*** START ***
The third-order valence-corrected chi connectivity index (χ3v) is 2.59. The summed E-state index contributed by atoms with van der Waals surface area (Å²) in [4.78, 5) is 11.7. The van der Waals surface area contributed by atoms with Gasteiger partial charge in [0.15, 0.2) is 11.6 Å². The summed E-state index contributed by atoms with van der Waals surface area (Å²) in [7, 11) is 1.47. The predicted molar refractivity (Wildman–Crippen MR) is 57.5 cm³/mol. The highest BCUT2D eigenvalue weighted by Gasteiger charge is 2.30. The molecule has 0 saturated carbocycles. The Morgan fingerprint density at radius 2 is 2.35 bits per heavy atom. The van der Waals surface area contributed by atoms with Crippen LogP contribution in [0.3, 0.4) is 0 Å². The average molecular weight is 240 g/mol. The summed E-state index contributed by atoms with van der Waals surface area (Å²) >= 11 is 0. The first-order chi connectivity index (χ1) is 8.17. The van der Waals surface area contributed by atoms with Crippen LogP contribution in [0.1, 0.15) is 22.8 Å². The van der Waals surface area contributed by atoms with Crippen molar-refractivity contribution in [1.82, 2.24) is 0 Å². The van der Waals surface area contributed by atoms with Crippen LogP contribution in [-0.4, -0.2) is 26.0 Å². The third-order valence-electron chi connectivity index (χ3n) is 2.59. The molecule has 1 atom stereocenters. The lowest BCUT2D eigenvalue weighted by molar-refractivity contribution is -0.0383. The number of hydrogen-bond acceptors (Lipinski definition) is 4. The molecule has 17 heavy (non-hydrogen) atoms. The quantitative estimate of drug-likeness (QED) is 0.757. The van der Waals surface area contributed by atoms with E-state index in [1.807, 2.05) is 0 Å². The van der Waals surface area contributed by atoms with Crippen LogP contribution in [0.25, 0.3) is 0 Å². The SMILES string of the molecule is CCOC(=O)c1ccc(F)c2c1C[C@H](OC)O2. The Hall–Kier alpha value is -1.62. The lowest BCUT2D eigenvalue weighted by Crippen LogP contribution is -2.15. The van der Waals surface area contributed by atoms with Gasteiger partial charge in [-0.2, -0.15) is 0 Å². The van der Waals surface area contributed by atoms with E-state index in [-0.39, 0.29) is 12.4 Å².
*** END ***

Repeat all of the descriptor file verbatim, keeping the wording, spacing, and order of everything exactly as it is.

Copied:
The third-order valence-corrected chi connectivity index (χ3v) is 2.59. The summed E-state index contributed by atoms with van der Waals surface area (Å²) in [4.78, 5) is 11.7. The van der Waals surface area contributed by atoms with Gasteiger partial charge in [0.15, 0.2) is 11.6 Å². The summed E-state index contributed by atoms with van der Waals surface area (Å²) in [7, 11) is 1.47. The predicted molar refractivity (Wildman–Crippen MR) is 57.5 cm³/mol. The highest BCUT2D eigenvalue weighted by Gasteiger charge is 2.30. The molecule has 0 saturated carbocycles. The Morgan fingerprint density at radius 2 is 2.35 bits per heavy atom. The van der Waals surface area contributed by atoms with Crippen LogP contribution in [0.3, 0.4) is 0 Å². The average molecular weight is 240 g/mol. The summed E-state index contributed by atoms with van der Waals surface area (Å²) >= 11 is 0. The first-order chi connectivity index (χ1) is 8.17. The van der Waals surface area contributed by atoms with Crippen LogP contribution in [0.1, 0.15) is 22.8 Å². The van der Waals surface area contributed by atoms with Crippen molar-refractivity contribution in [1.82, 2.24) is 0 Å². The van der Waals surface area contributed by atoms with Crippen LogP contribution in [-0.4, -0.2) is 26.0 Å². The third-order valence-electron chi connectivity index (χ3n) is 2.59. The molecule has 1 atom stereocenters. The lowest BCUT2D eigenvalue weighted by molar-refractivity contribution is -0.0383. The number of hydrogen-bond acceptors (Lipinski definition) is 4. The molecule has 17 heavy (non-hydrogen) atoms. The quantitative estimate of drug-likeness (QED) is 0.757. The van der Waals surface area contributed by atoms with E-state index in [1.807, 2.05) is 0 Å². The van der Waals surface area contributed by atoms with Crippen LogP contribution in [0.25, 0.3) is 0 Å². The SMILES string of the molecule is CCOC(=O)c1ccc(F)c2c1C[C@H](OC)O2. The Hall–Kier alpha value is -1.62. The lowest BCUT2D eigenvalue weighted by Crippen LogP contribution is -2.15. The van der Waals surface area contributed by atoms with Gasteiger partial charge in [-0.2, -0.15) is 0 Å². The van der Waals surface area contributed by atoms with E-state index in [-0.39, 0.29) is 12.4 Å².